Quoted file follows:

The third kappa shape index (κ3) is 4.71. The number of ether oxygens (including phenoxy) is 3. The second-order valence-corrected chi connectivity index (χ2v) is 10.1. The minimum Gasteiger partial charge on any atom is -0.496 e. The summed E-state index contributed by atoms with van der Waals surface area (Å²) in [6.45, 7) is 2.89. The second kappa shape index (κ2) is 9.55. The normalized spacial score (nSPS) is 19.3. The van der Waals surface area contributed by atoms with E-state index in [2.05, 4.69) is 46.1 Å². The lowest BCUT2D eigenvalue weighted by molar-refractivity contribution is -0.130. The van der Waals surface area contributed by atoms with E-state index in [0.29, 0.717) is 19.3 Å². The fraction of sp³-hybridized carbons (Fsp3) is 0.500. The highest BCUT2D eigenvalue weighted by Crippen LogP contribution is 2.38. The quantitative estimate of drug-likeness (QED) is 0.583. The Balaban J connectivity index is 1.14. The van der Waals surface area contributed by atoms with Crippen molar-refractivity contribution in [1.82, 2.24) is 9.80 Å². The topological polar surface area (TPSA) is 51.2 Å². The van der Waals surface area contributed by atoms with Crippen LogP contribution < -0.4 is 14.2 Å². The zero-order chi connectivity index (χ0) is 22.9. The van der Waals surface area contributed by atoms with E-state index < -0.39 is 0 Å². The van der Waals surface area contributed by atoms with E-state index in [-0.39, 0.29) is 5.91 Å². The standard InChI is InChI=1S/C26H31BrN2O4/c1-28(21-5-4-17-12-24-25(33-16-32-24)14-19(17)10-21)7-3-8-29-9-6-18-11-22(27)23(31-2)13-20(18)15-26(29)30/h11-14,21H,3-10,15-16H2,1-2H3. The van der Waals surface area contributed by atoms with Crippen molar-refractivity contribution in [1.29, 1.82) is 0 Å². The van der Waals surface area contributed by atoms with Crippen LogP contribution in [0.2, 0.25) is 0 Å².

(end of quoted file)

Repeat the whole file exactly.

The third kappa shape index (κ3) is 4.71. The number of ether oxygens (including phenoxy) is 3. The second-order valence-corrected chi connectivity index (χ2v) is 10.1. The minimum Gasteiger partial charge on any atom is -0.496 e. The summed E-state index contributed by atoms with van der Waals surface area (Å²) in [6.45, 7) is 2.89. The second kappa shape index (κ2) is 9.55. The normalized spacial score (nSPS) is 19.3. The van der Waals surface area contributed by atoms with E-state index in [2.05, 4.69) is 46.1 Å². The lowest BCUT2D eigenvalue weighted by molar-refractivity contribution is -0.130. The van der Waals surface area contributed by atoms with E-state index in [0.29, 0.717) is 19.3 Å². The fraction of sp³-hybridized carbons (Fsp3) is 0.500. The highest BCUT2D eigenvalue weighted by Crippen LogP contribution is 2.38. The quantitative estimate of drug-likeness (QED) is 0.583. The Balaban J connectivity index is 1.14. The van der Waals surface area contributed by atoms with Crippen molar-refractivity contribution in [1.82, 2.24) is 9.80 Å². The topological polar surface area (TPSA) is 51.2 Å². The van der Waals surface area contributed by atoms with Crippen LogP contribution < -0.4 is 14.2 Å². The zero-order chi connectivity index (χ0) is 22.9. The van der Waals surface area contributed by atoms with E-state index < -0.39 is 0 Å². The van der Waals surface area contributed by atoms with E-state index in [-0.39, 0.29) is 5.91 Å². The standard InChI is InChI=1S/C26H31BrN2O4/c1-28(21-5-4-17-12-24-25(33-16-32-24)14-19(17)10-21)7-3-8-29-9-6-18-11-22(27)23(31-2)13-20(18)15-26(29)30/h11-14,21H,3-10,15-16H2,1-2H3. The van der Waals surface area contributed by atoms with Crippen molar-refractivity contribution in [1.29, 1.82) is 0 Å². The van der Waals surface area contributed by atoms with Crippen LogP contribution in [0.2, 0.25) is 0 Å².